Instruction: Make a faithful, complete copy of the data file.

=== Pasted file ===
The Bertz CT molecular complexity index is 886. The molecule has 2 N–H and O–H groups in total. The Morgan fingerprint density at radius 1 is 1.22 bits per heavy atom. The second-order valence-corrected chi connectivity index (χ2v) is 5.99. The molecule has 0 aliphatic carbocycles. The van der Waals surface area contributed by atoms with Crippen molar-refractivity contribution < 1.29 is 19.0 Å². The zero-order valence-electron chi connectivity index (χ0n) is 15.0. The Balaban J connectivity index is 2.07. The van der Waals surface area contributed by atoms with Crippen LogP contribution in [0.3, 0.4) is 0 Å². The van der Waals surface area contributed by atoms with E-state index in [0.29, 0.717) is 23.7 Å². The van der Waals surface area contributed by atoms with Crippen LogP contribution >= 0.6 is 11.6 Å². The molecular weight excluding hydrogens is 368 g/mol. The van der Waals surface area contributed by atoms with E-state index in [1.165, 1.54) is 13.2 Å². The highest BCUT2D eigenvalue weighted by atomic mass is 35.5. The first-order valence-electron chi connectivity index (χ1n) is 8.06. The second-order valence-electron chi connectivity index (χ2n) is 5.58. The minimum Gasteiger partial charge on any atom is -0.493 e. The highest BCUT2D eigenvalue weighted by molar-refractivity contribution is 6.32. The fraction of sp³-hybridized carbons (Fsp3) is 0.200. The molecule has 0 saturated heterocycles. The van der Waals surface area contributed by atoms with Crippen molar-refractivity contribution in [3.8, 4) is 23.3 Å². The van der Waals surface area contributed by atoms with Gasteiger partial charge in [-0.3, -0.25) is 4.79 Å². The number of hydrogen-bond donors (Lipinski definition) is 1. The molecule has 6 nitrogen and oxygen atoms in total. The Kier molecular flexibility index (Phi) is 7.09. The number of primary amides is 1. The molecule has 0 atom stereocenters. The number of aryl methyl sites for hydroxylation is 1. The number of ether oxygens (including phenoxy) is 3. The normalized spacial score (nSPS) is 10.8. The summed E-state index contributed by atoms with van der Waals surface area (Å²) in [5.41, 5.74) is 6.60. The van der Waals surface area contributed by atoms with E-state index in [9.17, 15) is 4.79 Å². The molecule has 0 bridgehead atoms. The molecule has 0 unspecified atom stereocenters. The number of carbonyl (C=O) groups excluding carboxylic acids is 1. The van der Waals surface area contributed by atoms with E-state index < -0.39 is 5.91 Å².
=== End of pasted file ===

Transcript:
The Bertz CT molecular complexity index is 886. The molecule has 2 N–H and O–H groups in total. The Morgan fingerprint density at radius 1 is 1.22 bits per heavy atom. The second-order valence-corrected chi connectivity index (χ2v) is 5.99. The molecule has 0 aliphatic carbocycles. The van der Waals surface area contributed by atoms with Crippen molar-refractivity contribution < 1.29 is 19.0 Å². The zero-order valence-electron chi connectivity index (χ0n) is 15.0. The Balaban J connectivity index is 2.07. The van der Waals surface area contributed by atoms with Crippen LogP contribution in [0.3, 0.4) is 0 Å². The van der Waals surface area contributed by atoms with E-state index in [0.29, 0.717) is 23.7 Å². The van der Waals surface area contributed by atoms with Crippen LogP contribution >= 0.6 is 11.6 Å². The molecular weight excluding hydrogens is 368 g/mol. The van der Waals surface area contributed by atoms with E-state index in [1.165, 1.54) is 13.2 Å². The highest BCUT2D eigenvalue weighted by atomic mass is 35.5. The first-order valence-electron chi connectivity index (χ1n) is 8.06. The second-order valence-electron chi connectivity index (χ2n) is 5.58. The minimum Gasteiger partial charge on any atom is -0.493 e. The highest BCUT2D eigenvalue weighted by molar-refractivity contribution is 6.32. The fraction of sp³-hybridized carbons (Fsp3) is 0.200. The molecule has 0 saturated heterocycles. The van der Waals surface area contributed by atoms with Crippen molar-refractivity contribution in [3.8, 4) is 23.3 Å². The van der Waals surface area contributed by atoms with Gasteiger partial charge in [-0.3, -0.25) is 4.79 Å². The number of hydrogen-bond donors (Lipinski definition) is 1. The molecule has 6 nitrogen and oxygen atoms in total. The Kier molecular flexibility index (Phi) is 7.09. The number of primary amides is 1. The molecule has 0 atom stereocenters. The number of aryl methyl sites for hydroxylation is 1. The number of ether oxygens (including phenoxy) is 3. The normalized spacial score (nSPS) is 10.8. The summed E-state index contributed by atoms with van der Waals surface area (Å²) in [5.41, 5.74) is 6.60. The van der Waals surface area contributed by atoms with E-state index in [9.17, 15) is 4.79 Å². The molecule has 0 bridgehead atoms. The molecule has 0 unspecified atom stereocenters. The number of carbonyl (C=O) groups excluding carboxylic acids is 1. The van der Waals surface area contributed by atoms with E-state index < -0.39 is 5.91 Å².